I hope you found this facial expressions list useful! I have many more lists like this in my book Master Lists for Writers: Thesauruses, Plots, Character Traits, Names, and More. I think it’s a great tool for making “show don’t tell” easier and for inspiration during every part of the writing process. Check it out!

Master Lists for Writers by Bryn Donovan #master lists for writers free pdf #master lists for writers free ebook

If you don’t want to miss future free writing lists and other posts about writing, follow the blog — there’s a place to sign up at the lefthand side of the page. Happy writing! 

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182 thoughts on “Master List of Facial Expressions”

  1. Great post, Bryn. I’ve been using The Emotion Thesaurus, but this list gives me more fuel for those exasperating times when I need an action beat and can’t think of anything new to say.

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  3. Use the body language, too, as this says a lot. Frex, shoulders can droop, a body can go suddenly rigid, hands can shake, fists can clench, feet can kick at some inanimate object, chests can twitch with suppressed laughter, arms can flex to show strength, only don’t overuse the latter. I have just been lau…reading some of the reviews on that ill-written BDSM grey thing and there are enough overuses there for an ordinary reader to pick up effortlessly. Also curtail blushes, flushes for the same reasons.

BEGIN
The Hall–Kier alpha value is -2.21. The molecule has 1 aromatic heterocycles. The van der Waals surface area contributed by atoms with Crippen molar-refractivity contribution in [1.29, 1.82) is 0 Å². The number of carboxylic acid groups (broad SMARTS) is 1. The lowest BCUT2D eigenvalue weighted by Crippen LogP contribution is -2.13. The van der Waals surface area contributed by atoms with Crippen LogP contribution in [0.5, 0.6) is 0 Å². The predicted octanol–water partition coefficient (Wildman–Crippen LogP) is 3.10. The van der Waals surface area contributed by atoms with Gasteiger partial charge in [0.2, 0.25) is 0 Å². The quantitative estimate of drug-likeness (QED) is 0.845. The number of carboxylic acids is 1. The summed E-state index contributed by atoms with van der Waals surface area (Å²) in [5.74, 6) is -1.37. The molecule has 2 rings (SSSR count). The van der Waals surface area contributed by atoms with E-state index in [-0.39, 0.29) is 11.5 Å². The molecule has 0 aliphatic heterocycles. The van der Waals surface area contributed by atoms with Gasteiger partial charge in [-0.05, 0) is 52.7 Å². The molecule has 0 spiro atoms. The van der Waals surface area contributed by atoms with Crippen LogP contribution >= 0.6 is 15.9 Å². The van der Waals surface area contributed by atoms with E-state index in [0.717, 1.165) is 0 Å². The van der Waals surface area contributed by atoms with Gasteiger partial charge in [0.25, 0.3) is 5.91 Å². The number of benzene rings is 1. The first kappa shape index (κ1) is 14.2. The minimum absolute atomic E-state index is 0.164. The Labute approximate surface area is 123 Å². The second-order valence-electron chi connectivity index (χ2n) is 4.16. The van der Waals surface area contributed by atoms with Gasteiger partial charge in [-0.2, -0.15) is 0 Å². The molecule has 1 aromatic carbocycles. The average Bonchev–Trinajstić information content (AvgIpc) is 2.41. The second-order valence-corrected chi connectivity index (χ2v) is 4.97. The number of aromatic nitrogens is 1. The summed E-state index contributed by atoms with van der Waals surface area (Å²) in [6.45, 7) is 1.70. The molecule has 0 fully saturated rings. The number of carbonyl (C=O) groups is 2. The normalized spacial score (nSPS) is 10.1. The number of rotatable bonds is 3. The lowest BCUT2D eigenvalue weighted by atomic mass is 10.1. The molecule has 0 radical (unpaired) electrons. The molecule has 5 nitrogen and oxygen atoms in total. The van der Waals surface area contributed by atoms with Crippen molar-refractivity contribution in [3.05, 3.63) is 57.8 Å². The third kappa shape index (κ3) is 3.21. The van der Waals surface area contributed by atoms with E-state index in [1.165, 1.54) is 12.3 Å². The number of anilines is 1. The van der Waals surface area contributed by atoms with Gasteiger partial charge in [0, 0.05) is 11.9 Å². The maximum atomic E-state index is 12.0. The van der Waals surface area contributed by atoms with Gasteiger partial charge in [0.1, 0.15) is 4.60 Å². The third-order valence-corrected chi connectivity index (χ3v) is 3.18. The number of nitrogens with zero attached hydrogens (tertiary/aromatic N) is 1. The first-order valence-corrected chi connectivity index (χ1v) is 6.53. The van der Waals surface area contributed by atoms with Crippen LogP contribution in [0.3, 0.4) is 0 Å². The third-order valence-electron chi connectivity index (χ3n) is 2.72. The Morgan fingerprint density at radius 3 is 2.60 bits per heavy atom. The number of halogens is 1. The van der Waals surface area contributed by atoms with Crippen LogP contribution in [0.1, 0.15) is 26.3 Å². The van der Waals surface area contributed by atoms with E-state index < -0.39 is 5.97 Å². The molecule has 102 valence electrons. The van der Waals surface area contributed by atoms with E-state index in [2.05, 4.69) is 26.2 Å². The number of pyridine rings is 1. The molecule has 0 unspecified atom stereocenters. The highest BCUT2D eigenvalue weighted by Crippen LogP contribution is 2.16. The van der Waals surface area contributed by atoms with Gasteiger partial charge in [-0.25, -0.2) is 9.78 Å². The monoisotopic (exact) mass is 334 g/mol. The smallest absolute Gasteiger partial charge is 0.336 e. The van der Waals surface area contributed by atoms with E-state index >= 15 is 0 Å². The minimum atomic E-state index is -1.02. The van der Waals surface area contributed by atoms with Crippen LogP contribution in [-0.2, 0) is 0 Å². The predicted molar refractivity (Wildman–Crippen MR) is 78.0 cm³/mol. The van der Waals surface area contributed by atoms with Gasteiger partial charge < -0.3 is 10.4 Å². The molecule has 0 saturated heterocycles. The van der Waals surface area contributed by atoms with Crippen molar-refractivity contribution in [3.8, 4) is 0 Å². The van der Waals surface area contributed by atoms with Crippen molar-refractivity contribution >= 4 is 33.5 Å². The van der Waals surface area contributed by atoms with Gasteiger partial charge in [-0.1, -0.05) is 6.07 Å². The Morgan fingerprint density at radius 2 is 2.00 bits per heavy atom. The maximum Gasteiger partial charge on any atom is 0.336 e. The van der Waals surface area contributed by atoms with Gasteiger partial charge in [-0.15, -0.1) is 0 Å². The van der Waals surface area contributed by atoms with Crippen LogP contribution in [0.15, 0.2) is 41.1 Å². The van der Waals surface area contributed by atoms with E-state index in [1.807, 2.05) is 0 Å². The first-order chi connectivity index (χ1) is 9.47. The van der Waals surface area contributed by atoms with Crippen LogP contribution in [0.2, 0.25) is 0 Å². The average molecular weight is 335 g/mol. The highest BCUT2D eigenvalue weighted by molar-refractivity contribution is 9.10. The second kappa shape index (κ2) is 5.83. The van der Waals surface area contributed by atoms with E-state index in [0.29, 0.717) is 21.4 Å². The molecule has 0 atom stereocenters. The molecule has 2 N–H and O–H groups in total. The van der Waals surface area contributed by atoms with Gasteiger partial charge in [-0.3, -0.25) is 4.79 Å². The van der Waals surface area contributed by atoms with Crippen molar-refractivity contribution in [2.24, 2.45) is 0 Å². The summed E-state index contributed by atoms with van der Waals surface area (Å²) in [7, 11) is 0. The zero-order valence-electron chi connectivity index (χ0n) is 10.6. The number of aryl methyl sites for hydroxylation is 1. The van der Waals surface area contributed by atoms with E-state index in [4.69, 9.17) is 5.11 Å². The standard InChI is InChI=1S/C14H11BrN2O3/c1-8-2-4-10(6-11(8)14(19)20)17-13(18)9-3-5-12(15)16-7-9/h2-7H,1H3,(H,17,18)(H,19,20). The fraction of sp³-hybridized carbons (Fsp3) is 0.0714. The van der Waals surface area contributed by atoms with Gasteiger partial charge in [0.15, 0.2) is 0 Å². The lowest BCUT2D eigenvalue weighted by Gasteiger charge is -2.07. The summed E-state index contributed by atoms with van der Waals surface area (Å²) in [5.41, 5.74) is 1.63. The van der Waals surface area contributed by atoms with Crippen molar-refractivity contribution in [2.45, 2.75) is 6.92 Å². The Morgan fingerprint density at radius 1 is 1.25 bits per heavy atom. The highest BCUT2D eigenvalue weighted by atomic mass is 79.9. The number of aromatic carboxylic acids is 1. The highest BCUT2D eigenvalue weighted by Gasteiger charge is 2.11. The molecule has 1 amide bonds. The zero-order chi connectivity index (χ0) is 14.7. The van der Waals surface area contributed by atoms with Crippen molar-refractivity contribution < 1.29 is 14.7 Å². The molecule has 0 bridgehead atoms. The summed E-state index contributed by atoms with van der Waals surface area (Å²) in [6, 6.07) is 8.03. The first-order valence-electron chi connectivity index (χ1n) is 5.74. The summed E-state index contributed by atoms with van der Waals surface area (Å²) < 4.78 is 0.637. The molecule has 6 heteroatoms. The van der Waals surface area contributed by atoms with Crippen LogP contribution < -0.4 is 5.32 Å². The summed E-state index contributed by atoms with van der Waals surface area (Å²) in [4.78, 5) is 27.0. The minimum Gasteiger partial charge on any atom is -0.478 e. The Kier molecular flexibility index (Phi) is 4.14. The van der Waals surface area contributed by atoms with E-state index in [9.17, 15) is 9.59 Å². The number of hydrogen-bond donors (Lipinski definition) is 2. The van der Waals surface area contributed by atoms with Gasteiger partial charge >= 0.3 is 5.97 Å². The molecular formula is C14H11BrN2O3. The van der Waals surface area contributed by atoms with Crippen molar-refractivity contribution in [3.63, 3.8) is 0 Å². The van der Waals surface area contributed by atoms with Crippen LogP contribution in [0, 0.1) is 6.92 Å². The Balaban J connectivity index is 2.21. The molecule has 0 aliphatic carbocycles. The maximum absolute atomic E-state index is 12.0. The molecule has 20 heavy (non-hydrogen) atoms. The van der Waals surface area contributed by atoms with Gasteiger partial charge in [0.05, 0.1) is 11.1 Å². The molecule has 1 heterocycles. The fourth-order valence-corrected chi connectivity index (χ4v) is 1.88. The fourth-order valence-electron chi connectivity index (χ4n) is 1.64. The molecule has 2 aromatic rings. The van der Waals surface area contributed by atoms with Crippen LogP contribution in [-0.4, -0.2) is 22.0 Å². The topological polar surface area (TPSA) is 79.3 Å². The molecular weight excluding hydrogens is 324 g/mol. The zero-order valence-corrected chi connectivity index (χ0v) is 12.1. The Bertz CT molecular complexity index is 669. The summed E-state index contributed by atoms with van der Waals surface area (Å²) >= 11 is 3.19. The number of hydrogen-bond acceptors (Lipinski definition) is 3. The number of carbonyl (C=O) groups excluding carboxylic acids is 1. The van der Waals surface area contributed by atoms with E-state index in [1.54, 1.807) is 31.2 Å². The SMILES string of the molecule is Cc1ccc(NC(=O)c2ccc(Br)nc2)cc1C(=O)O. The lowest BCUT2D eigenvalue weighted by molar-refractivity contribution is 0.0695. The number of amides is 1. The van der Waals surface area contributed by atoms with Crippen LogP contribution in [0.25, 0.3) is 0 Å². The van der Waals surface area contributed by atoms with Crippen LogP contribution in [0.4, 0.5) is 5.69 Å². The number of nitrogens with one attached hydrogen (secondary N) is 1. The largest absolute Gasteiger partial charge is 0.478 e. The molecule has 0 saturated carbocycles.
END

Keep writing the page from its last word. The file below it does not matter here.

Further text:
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  6. Reblogged this on writewithkelly and commented:
    I was quietly reflecting this morning and just glancing at Pinterest (yeah, right!) and found this wonderful blog post. I found it so useful I wanted to share it with you my readers and encourage you to share it with other writers. Thanks Bryn! I’m sure a lot of us will find this useful!

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  9. Thank you so much for making this list I found it really helpful and interesting. I know for sure this will help me write. 🙂

    At the bottom of the page I noticed that you mentioned your writing a book coming out with more master lists. I would be really interested in buying a copy do you know when the book will be released and will it be available in the UK?

    Thank you again really love your posts.

    1. I’m so glad this was helpful, and I really appreciate the kind words! 🙂

      The book is coming out in October, and yes, it will be available in the UK! It’s coming out as an ebook for Kindle, Nook, iBooks, and Kobo. It will also be available in paperback on Amazon.

  10. I was stuck on disbelief for the hero’s expression, but it just wasn’t quite right. So, thank you so much. I’ll look out for your book. Fabulous that it will be in ebook as well.

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  17. Wow, thanks for putting this together. That was probably no small task. I’m going to use this during editing when I catch myself being repetitive. It’ll be very helpful! Thanks so much 🙂